December 18, 2003 12:55pm EST
Katherine Watson (Julia Roberts) a novice professor from UCLA lands a job in the art history department at Wellesley College in the fall of 1953 and she's thrilled at the prospect of educating some of the brightest young women in the country. But her lofty image of Wellesley quickly fizzles when she discovers that despite its academic reputation the school fosters an environment where success is measured by the size of a girl's engagement ring. Besides learning about fresco techniques and physics the women take classes in the art of serving tea to their husband's bosses something that doesn't sit well with the forward-thinking Katherine who openly encourages her students to strive for goals other than marriage. Katherine inspires a group of students specifically Joan (Julia Stiles) and Giselle (Maggie Gyllenhaal) but newlywed Betty (Kirsten Dunst) feels Katherine looks down on her for choosing a husband over a career. Betty goes on the offensive and uses her column in the school paper to drive a wedge between the professor and the stuffy faculty. But while Betty puts on a happily married face her hostility towards Katherine is actually misplaced anger stemming from her miserable marriage to a cheating charlatan.
Katherine is Mona Lisa Smile's most complex and intriguing character and Roberts is a fitting choice for the part. Like an old soul the actress has a depth that's perfect for a character like Katherine who's enlightened and ahead of her time. But Katherine never emotionally connects with any of her students which isn't surprising since they're so bitchy and self-absorbed. Perhaps more time should have been spent developing the young women's characters and building their relationships with Katherine sooner but as it is the underdeveloped friendships between the women will leave viewers feeling indifferent rather than inspired. The worst of the bunch is Dunst's character Betty who is intent on making everyone around her feel unworthy. She has her reasons of course but they're revealed so late in the story that it's hard to suddenly empathize with her after having spent three-quarters of the film hating her guts. Stiles' character Joan is perhaps the most congenial but like Betty she never develops a strong bond with her teacher. The most "liberal" of the girls is Giselle played by Gyllenhaal but the character suffers the same burden as the rest: She's unlikable. Giselle's penchant for sleeping with professors and married men is so odious that not even her 11th hour broken-home story can salvage her character.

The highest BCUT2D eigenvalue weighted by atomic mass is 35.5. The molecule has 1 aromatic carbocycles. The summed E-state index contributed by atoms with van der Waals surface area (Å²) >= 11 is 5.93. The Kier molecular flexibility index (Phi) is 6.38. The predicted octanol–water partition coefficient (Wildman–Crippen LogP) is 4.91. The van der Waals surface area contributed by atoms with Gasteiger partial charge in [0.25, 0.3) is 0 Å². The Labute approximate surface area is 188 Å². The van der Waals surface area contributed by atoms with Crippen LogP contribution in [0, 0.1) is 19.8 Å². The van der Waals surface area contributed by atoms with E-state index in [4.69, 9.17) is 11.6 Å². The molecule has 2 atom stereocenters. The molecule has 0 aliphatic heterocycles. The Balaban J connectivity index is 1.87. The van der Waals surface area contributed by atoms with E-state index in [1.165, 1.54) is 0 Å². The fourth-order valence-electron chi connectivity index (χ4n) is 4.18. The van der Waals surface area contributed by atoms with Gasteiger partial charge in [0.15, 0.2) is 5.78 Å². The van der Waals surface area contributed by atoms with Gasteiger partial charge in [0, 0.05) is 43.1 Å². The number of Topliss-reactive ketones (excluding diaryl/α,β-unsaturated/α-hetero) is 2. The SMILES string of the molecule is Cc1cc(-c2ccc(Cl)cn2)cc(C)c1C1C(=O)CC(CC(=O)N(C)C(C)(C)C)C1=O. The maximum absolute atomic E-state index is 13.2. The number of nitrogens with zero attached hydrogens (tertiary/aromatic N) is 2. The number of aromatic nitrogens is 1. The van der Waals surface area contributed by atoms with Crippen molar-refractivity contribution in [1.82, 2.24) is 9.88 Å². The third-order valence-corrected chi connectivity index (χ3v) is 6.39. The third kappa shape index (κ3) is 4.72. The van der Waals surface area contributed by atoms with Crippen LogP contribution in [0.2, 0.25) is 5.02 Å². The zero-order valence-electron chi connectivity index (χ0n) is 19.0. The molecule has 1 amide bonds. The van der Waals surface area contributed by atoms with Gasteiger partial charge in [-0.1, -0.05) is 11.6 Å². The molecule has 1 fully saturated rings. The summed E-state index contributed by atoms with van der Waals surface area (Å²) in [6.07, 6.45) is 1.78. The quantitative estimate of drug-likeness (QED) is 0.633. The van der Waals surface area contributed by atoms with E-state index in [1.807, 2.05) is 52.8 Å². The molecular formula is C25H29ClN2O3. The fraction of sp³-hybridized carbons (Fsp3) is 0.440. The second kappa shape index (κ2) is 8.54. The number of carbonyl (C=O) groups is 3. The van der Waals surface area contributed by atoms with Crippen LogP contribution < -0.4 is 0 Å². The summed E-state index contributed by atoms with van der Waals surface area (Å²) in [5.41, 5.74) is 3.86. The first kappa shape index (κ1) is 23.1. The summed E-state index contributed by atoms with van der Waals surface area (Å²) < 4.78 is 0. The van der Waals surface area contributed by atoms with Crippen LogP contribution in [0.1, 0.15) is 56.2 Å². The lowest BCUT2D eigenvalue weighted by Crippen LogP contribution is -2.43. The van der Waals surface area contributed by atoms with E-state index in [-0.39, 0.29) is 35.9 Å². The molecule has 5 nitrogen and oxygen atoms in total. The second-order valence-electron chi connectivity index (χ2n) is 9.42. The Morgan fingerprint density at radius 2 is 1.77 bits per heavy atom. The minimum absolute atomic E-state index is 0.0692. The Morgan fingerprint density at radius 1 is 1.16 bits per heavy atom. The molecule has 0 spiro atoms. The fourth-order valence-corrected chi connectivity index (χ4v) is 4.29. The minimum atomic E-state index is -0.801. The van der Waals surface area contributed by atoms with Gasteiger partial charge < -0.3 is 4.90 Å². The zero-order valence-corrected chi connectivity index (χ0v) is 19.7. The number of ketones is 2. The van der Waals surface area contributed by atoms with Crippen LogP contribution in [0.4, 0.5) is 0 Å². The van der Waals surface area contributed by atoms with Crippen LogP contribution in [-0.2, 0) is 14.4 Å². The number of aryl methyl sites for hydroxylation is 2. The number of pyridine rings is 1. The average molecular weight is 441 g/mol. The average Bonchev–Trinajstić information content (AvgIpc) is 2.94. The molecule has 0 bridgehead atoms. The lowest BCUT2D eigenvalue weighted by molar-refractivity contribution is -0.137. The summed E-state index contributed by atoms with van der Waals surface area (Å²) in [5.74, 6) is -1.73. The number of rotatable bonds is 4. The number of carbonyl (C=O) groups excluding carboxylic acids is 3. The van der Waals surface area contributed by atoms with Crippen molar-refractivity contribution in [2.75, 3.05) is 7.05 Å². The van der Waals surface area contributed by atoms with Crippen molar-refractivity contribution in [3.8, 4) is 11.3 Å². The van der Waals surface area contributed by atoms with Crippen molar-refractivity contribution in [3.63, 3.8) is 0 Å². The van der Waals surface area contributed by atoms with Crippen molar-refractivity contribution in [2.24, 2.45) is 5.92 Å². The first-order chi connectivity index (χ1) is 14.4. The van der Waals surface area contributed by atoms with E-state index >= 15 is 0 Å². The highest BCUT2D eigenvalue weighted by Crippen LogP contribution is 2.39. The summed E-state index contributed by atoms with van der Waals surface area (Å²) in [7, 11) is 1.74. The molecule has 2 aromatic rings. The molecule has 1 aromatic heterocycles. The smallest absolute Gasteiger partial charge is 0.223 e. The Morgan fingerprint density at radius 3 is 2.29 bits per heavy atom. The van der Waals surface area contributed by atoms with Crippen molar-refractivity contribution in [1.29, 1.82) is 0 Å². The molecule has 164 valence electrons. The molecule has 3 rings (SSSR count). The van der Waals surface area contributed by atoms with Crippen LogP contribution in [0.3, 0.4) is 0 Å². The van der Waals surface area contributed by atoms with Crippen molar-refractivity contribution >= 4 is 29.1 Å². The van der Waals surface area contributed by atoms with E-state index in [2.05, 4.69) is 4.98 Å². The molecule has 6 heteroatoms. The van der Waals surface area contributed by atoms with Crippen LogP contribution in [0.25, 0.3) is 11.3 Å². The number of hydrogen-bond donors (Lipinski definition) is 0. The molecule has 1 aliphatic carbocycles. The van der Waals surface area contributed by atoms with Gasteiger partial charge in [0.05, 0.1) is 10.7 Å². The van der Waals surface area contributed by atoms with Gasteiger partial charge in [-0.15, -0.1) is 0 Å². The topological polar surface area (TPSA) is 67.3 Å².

While Mona Lisa's smile in Leonardo da Vinci's famous painting has often been described as subtle director Mike Newell's star-studded drama is anything but that; Mona Lisa Smile is so heavy-handed that unlike the painting for which it was named there is nothing left for moviegoers to ponder or debate. The film plays like a montage of '50s ideological iconography: A school nurse gets fired for dispensing birth control; a teacher refers to Lucille Ball as a "communist"; Betty's prayers are answered when she gets what every woman dreams of--a washer and dryer. But the film's critical insight into '50s culture isn't as shocking as it thinks it is and the way it highlights feminist issues is as uninspired as trivial as a fine-art reproduction. Newell also spends too much time basking in the aura of the '50s era focusing on countless parties dances and weddings sequences that while visually ambitious are superfluous. The film may be historically accurate but its characters story and message will leave moviegoers feeling empty. A climactic scene for example in which Katherine's students ride their bikes alongside her car as a show of support comes across as a tool to evoke sentiment that just doesn't exist.